“All the believers were together and had everything in common. Selling their possessions and goods, they gave to anyone as he had need.” -Acts 2:44-45
The Honeycomb Commons
Fortunately, there is a third way. It is common cooperation, and honey bees are a perfect example of it. Honey bees are incredibly social, efficient, and interdependent insects, relying completely on each other for every aspect of survival. Workers build a comb together, a design which reflects both maximizing resources and cooperative effort; they rely on the combined effort of workers, drones, and a queen to lay eggs and bring them to maturity; they work in groups to find food; and they even rely on bees from other colonies to mate. Finally, perhaps the best example of honeybees being greater than the sum of their parts is their tactic for winter survival. From wikipedia:
The worker bees huddle around the queen bee at the center of the cluster, shivering to keep the center between 27 °C (81 °F) at the start of winter and 34 °C (93 °F) once the queen resumes laying. The worker bees rotate through the cluster from the outside to the inside so that no bee gets too cold.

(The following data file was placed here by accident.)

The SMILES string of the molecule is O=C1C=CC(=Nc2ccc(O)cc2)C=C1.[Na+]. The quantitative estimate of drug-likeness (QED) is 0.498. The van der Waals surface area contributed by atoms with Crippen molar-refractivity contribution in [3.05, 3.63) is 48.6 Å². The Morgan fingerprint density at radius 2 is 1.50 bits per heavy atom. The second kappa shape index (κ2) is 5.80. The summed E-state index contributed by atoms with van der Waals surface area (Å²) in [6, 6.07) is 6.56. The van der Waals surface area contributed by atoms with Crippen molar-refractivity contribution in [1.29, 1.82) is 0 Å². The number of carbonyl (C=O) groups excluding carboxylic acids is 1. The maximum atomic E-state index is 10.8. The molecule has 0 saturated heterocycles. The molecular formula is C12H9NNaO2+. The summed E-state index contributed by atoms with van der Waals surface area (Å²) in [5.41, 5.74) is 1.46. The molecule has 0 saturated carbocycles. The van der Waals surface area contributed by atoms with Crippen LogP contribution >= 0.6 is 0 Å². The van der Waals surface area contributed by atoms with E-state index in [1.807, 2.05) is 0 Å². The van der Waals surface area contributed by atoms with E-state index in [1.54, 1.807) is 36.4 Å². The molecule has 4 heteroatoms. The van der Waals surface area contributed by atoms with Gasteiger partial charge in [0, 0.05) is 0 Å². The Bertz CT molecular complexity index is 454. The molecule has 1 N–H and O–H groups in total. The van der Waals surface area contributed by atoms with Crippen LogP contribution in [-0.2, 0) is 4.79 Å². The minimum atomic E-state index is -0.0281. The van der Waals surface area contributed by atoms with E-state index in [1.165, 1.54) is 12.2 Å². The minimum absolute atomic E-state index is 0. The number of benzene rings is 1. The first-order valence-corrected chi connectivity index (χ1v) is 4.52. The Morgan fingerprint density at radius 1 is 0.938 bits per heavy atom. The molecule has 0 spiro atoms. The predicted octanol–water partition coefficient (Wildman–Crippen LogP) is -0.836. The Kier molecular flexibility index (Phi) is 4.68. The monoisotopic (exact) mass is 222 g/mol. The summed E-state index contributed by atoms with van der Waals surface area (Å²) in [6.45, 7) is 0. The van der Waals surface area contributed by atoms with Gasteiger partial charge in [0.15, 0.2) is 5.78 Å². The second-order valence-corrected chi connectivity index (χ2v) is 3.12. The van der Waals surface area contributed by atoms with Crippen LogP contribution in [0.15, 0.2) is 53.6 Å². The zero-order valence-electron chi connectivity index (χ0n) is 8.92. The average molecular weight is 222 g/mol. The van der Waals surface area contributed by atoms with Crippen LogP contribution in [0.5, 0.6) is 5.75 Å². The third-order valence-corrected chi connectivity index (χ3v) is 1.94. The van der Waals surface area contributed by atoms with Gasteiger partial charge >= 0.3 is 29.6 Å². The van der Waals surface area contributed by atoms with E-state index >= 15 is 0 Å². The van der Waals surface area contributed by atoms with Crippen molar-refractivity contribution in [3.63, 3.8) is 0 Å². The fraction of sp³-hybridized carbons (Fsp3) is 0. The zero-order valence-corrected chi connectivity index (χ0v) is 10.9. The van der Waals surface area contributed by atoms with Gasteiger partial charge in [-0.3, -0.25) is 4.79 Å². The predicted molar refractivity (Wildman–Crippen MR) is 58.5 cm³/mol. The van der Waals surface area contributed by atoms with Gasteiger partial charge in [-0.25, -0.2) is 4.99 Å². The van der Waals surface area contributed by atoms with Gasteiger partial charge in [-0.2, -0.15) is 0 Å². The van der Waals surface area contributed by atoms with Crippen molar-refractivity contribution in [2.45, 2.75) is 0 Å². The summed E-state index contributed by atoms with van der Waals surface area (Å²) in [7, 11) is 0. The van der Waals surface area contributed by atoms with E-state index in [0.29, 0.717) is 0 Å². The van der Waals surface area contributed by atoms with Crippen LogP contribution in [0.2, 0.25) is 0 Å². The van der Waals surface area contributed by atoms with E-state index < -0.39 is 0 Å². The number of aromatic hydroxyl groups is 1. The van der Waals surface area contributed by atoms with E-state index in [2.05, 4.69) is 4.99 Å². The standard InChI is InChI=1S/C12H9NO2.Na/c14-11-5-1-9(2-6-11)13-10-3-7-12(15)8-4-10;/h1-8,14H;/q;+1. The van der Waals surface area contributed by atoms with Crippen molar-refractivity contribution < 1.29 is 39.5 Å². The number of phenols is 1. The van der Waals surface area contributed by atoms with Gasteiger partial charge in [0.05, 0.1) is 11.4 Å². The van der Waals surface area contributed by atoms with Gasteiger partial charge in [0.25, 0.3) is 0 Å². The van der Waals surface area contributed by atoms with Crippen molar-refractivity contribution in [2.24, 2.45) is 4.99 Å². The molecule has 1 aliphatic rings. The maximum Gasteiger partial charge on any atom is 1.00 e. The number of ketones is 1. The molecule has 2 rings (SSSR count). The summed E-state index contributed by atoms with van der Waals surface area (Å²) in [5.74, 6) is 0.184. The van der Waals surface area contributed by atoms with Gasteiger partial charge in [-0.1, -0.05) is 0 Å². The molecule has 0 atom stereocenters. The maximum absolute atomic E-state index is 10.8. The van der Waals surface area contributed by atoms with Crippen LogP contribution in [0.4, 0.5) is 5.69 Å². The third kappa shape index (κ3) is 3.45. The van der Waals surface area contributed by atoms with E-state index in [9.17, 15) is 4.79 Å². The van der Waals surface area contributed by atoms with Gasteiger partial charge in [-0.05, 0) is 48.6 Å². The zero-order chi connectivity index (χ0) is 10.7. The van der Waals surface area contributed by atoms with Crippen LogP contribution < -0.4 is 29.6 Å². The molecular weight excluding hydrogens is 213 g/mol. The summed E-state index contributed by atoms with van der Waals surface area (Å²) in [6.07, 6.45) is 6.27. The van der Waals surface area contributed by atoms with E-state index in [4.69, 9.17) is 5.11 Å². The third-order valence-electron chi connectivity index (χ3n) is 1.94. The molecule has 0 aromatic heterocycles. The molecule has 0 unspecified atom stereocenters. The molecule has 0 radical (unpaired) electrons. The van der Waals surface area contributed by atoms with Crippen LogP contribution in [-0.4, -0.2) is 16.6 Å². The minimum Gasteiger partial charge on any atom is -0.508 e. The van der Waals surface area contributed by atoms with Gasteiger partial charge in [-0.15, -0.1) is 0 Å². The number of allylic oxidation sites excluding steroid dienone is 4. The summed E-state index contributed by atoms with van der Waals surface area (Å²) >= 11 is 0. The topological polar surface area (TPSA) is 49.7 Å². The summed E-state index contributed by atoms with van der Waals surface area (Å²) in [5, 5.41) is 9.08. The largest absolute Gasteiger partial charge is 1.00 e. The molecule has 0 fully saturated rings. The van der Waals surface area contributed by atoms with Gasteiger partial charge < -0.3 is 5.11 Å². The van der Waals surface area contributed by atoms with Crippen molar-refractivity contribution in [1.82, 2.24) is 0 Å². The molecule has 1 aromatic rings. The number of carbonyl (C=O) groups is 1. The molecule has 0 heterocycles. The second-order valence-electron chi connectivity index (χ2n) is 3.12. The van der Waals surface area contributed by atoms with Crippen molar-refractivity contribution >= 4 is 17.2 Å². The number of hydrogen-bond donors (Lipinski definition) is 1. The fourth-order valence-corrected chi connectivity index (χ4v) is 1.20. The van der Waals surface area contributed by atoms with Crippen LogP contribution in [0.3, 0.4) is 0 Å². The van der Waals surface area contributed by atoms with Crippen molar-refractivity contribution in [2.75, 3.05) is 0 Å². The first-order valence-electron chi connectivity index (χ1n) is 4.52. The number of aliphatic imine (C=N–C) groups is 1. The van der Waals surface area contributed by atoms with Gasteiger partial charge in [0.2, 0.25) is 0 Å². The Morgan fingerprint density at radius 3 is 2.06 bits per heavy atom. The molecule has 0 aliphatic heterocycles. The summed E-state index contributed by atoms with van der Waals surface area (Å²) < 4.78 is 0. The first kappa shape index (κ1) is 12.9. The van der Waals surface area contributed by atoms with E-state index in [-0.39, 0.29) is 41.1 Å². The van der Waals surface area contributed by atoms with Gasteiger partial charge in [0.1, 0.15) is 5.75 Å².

It is my belief that in the same way bees are most efficient when they work together sharing their skills in mutually beneficial ways, so must humans work together in intelligent ways to solve the complex problems of our day. Issues like global poverty, climate change or depression cannot be solved by putting up fences or enforcing fines; these problems are beyond the control of a single government or the power of privatization.
So Where Does That Put Me?
“Look,” you might say, “This is all well and good, but it’s also a pipe-dream.” Absolutely. We cannot flip a switch and have everyone suddenly get along and love each other. To put that forward as a solution would be utter foolishness. But that’s exactly why this discussion is so important. The beauty of common cooperation as a third solution to the commons problem is that it’s not mutually exclusive from the other two options. Property-holding residents can still tear down their fences and share a commons without removing ownership, and national parks visitors can still be respectful of the ground they tread upon. Even in the case of the honey bees, the queen may be said to be an authoritarian dictator (though it would be stretching), but it is not because of her leadership but rather the cooperative environment of the hive that the colony succeeds. In such a way, common cooperation can often ease the inefficiencies that are caused by privatization or governance without changing any rules. In our own political system, this approach could be said to be not Republican/private or Democrat/governmental (nor communistic) but rather a-political.